Louisvillians are prepping for an unusual Thunder Over Louisville. While some are excited at the prospect of being able to see one of three fireworks displays from outside their own homes, others are anxious about how their pets will react, and worry for people who are sensitive to loud sounds or unaware a large explosive display is planned for their neighborhood.
After taking a year off due to the coronavirus pandemic, the Kentucky Derby Festival is bringing Thunder Over Louisville back this Saturday. To avoid drawing massive crowds together during an ongoing pandemic, organizers scrapped the show’s traditional Waterfront Park location, and instead planned three pop-up sites throughout the area.
The Kentucky Derby Festival tried to keep the locations secret, which CEO Matt Gibson said was meant to prevent people from gathering and potentially spreading the coronavirus. But the sites were leaked this week when journalists and other curious people found them listed on a public permit site.
On Friday evening, Festival organizers announced they were switching gears: Instead of five sites, they said they would only use three. They said they were concerned about “mass gatherings” at the five sites publicized earlier in the week.
Len Hayes found out Thursday on Facebook that one of the sites is Bowman Field, less than a mile from her home. Hayes has a four-year-old Doberman named Angel, who is scared of fireworks. They were out in Hayes’ backyard for some exercise and sunshine on Friday afternoon.
“[Angel] has anxiety, so I’m glad I found out,” she said.
Hayes works nights as a bartender, and won’t be able to stay home to comfort Angel during the show Saturday, so she’s sending her to stay with her son in Bardstown for the night.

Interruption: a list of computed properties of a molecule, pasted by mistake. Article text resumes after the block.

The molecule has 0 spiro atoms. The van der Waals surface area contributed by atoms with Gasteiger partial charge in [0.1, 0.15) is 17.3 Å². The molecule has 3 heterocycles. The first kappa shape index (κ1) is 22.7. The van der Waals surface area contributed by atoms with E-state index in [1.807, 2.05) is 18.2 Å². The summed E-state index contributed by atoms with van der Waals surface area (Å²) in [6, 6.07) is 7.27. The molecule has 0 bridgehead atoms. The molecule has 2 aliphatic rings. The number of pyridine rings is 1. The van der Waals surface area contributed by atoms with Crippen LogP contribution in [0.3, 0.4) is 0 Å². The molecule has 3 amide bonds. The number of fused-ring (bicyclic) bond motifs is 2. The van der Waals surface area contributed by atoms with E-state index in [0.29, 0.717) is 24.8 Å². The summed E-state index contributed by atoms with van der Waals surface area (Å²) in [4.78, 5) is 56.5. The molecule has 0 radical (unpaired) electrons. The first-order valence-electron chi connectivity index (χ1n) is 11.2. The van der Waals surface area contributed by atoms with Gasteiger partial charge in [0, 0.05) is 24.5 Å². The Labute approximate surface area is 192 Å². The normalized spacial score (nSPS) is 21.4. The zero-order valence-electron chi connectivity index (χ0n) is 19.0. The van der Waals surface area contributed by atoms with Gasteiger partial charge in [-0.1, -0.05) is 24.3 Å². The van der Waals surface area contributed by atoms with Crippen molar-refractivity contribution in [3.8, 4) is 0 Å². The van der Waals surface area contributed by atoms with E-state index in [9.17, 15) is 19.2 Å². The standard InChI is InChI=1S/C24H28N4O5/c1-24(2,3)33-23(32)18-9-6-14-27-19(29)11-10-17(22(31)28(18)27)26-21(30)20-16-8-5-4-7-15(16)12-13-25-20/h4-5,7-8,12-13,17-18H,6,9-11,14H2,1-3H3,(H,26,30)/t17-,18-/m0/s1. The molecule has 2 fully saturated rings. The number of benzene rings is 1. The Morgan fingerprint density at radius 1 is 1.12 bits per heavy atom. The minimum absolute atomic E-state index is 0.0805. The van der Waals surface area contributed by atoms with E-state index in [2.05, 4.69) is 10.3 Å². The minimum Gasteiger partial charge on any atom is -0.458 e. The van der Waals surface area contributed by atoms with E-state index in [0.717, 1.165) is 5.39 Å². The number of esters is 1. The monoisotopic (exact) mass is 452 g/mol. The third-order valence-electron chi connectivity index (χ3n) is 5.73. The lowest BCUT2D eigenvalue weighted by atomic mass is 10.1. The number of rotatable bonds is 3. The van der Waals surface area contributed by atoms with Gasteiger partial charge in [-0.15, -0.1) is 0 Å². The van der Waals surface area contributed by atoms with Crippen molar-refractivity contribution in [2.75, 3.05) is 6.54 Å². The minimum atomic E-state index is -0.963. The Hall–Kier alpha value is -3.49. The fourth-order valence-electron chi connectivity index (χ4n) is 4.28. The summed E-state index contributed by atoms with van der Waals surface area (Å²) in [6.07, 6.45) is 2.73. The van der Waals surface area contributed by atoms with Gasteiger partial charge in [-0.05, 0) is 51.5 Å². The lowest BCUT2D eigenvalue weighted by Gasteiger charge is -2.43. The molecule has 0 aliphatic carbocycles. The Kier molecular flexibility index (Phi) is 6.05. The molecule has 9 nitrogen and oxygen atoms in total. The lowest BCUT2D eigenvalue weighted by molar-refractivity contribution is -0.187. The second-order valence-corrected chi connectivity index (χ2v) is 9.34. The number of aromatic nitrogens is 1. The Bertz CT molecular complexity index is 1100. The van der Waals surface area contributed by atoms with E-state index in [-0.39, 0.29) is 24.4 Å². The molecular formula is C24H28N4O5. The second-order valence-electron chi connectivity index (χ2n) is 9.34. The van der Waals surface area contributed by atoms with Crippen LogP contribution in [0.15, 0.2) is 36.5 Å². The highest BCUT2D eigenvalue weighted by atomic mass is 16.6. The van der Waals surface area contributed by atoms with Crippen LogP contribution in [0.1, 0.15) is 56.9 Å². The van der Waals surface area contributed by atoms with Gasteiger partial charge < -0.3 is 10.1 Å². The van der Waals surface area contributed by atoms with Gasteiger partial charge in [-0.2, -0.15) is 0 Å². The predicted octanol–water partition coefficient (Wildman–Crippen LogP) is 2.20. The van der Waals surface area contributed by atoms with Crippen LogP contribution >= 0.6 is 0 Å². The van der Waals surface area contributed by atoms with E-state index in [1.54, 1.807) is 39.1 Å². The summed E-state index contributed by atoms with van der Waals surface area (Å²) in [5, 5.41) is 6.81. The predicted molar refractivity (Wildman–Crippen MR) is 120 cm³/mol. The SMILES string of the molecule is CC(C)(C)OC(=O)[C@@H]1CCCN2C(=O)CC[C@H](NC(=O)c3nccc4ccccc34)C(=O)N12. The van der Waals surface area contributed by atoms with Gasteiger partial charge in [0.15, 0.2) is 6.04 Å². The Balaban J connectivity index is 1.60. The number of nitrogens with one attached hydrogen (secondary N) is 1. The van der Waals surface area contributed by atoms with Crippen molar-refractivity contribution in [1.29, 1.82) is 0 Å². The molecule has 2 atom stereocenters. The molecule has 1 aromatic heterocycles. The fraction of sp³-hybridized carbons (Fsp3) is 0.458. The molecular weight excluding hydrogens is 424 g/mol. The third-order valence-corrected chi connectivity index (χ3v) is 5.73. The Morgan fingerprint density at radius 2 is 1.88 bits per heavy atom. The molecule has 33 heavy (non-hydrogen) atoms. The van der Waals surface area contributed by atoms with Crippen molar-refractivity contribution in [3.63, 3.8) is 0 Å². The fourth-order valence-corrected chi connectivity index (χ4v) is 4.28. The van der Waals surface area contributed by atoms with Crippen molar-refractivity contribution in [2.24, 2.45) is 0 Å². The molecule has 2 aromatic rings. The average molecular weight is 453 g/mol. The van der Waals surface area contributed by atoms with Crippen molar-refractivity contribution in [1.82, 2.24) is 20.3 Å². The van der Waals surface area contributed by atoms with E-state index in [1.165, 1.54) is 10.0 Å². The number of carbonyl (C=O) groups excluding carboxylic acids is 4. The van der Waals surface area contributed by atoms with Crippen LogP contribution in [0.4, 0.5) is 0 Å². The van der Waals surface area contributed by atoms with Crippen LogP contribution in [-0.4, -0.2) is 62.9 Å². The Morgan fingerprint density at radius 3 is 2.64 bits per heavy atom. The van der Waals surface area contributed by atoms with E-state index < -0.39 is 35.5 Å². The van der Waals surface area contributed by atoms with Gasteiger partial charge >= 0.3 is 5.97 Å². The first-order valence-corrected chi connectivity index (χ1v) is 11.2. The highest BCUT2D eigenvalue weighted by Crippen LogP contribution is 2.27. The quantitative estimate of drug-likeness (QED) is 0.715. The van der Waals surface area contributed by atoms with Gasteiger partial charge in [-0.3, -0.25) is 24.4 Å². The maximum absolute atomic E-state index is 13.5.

“It’s okay now that I know. I just wanted to know ahead of time so that I can make sure she’s not by herself at home,” she said.
A few blocks away, Phyllis Breuer was taking her eleven-year-old husky-shepherd mix Gracie for a walk. Breuer said she thinks the pop-up fireworks idea will give more people a chance to enjoy the show, and she’s “sorry somebody broke the surprise.”
“I mean, how many people are going to gather?” she worried.
Breuer said she planned to enjoy the show from home. But as for Gracie, “from a dog’s point of view, she will hate it,” Breuer said.
On Saturday, Gracie will be wearing her “Thundershirt,” a tight-fitting shirt with velcro straps that can make some dogs feel safer during loud events like fireworks and thunderstorms. The product is not affiliated with the Kentucky Derby Festival.
Meanwhile, Breuer’s neighbor Mike Stamon said he’s looking forward to the event, especially the air show, which will be flown out of Bowman Field.
“I have a grandson and some grandchildren that love airplanes, so they’re hopefully coming over to watch the planes come and go,” he said.
As for the fireworks, Stamon said he “has no problem with it.”
“It’s a 20-minute ordeal, starts at 9:30 and will be over with by 10:00,” he said.
Festival organizers said the sites will be Bowman Field, the Kentucky Exposition Center and Caesars Southern Indiana.
As of Friday evening, the fireworks permits were no longer available through Louisville’s Metro’s online business portal. Will Ford, a spokesperson for the city, said that would be resolved.
Instead of gathering at the sites, festival organizers are encouraging fans to watch from their homes on WHAS11, or listen to the soundtrack on WVEZ 106.9 FM.
This story has been updated to reflect the changed plans announced by the Kentucky Derby Festival on Friday evening. The organization will produce Thunder Over Louisville from three sites, instead of the original five announced weeks ago.